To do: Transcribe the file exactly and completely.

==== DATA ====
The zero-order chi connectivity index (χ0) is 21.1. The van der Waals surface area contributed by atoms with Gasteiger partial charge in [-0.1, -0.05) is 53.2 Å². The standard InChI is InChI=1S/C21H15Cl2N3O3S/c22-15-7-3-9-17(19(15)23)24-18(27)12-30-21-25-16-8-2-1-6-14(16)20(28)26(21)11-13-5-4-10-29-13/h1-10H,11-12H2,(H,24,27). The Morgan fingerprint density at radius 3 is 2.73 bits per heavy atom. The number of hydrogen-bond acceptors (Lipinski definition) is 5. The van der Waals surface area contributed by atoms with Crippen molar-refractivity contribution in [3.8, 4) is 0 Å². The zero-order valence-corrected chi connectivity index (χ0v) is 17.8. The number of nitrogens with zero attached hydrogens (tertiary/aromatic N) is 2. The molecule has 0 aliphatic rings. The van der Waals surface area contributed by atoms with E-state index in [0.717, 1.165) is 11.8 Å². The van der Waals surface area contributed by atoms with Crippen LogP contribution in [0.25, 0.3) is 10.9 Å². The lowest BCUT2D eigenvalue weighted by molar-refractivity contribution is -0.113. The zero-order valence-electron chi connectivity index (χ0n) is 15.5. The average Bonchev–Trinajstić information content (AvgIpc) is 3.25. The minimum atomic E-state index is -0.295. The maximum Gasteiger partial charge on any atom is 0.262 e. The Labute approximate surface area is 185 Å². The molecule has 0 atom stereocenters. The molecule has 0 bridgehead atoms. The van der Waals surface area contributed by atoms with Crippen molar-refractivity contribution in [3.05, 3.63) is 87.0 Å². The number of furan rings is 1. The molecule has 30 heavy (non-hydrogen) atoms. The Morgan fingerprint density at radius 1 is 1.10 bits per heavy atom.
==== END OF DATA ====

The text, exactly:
The zero-order chi connectivity index (χ0) is 21.1. The van der Waals surface area contributed by atoms with Gasteiger partial charge in [-0.1, -0.05) is 53.2 Å². The standard InChI is InChI=1S/C21H15Cl2N3O3S/c22-15-7-3-9-17(19(15)23)24-18(27)12-30-21-25-16-8-2-1-6-14(16)20(28)26(21)11-13-5-4-10-29-13/h1-10H,11-12H2,(H,24,27). The Morgan fingerprint density at radius 3 is 2.73 bits per heavy atom. The number of hydrogen-bond acceptors (Lipinski definition) is 5. The van der Waals surface area contributed by atoms with Crippen molar-refractivity contribution in [3.8, 4) is 0 Å². The zero-order valence-corrected chi connectivity index (χ0v) is 17.8. The number of nitrogens with zero attached hydrogens (tertiary/aromatic N) is 2. The molecule has 0 aliphatic rings. The van der Waals surface area contributed by atoms with E-state index in [0.717, 1.165) is 11.8 Å². The van der Waals surface area contributed by atoms with Crippen LogP contribution in [0.25, 0.3) is 10.9 Å². The lowest BCUT2D eigenvalue weighted by molar-refractivity contribution is -0.113. The zero-order valence-electron chi connectivity index (χ0n) is 15.5. The average Bonchev–Trinajstić information content (AvgIpc) is 3.25. The minimum atomic E-state index is -0.295. The maximum Gasteiger partial charge on any atom is 0.262 e. The Labute approximate surface area is 185 Å². The molecule has 0 atom stereocenters. The molecule has 0 bridgehead atoms. The van der Waals surface area contributed by atoms with Crippen molar-refractivity contribution in [3.05, 3.63) is 87.0 Å². The number of furan rings is 1. The molecule has 30 heavy (non-hydrogen) atoms. The Morgan fingerprint density at radius 1 is 1.10 bits per heavy atom.